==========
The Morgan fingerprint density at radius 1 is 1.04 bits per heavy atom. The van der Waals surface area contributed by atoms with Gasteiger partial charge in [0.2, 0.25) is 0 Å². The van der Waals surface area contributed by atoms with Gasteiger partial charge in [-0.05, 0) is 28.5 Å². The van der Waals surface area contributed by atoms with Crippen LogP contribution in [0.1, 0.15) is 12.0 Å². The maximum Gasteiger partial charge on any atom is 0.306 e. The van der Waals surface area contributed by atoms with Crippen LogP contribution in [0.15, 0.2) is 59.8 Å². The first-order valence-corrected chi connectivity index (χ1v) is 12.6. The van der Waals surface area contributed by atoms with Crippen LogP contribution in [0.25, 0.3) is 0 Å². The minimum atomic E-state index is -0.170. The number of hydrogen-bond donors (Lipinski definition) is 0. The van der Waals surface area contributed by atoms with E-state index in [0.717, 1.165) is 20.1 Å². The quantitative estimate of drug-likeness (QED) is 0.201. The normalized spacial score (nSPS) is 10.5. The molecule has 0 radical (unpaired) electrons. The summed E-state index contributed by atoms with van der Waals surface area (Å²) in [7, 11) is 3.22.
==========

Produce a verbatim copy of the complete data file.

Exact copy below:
The Morgan fingerprint density at radius 1 is 1.04 bits per heavy atom. The van der Waals surface area contributed by atoms with Gasteiger partial charge in [0.2, 0.25) is 0 Å². The van der Waals surface area contributed by atoms with Gasteiger partial charge in [-0.05, 0) is 28.5 Å². The van der Waals surface area contributed by atoms with Crippen LogP contribution in [0.1, 0.15) is 12.0 Å². The maximum Gasteiger partial charge on any atom is 0.306 e. The van der Waals surface area contributed by atoms with Crippen LogP contribution in [0.15, 0.2) is 59.8 Å². The first-order valence-corrected chi connectivity index (χ1v) is 12.6. The van der Waals surface area contributed by atoms with Crippen LogP contribution in [0.25, 0.3) is 0 Å². The minimum atomic E-state index is -0.170. The number of hydrogen-bond donors (Lipinski definition) is 0. The van der Waals surface area contributed by atoms with E-state index in [0.717, 1.165) is 20.1 Å². The quantitative estimate of drug-likeness (QED) is 0.201. The normalized spacial score (nSPS) is 10.5. The molecule has 0 radical (unpaired) electrons. The summed E-state index contributed by atoms with van der Waals surface area (Å²) in [7, 11) is 3.22.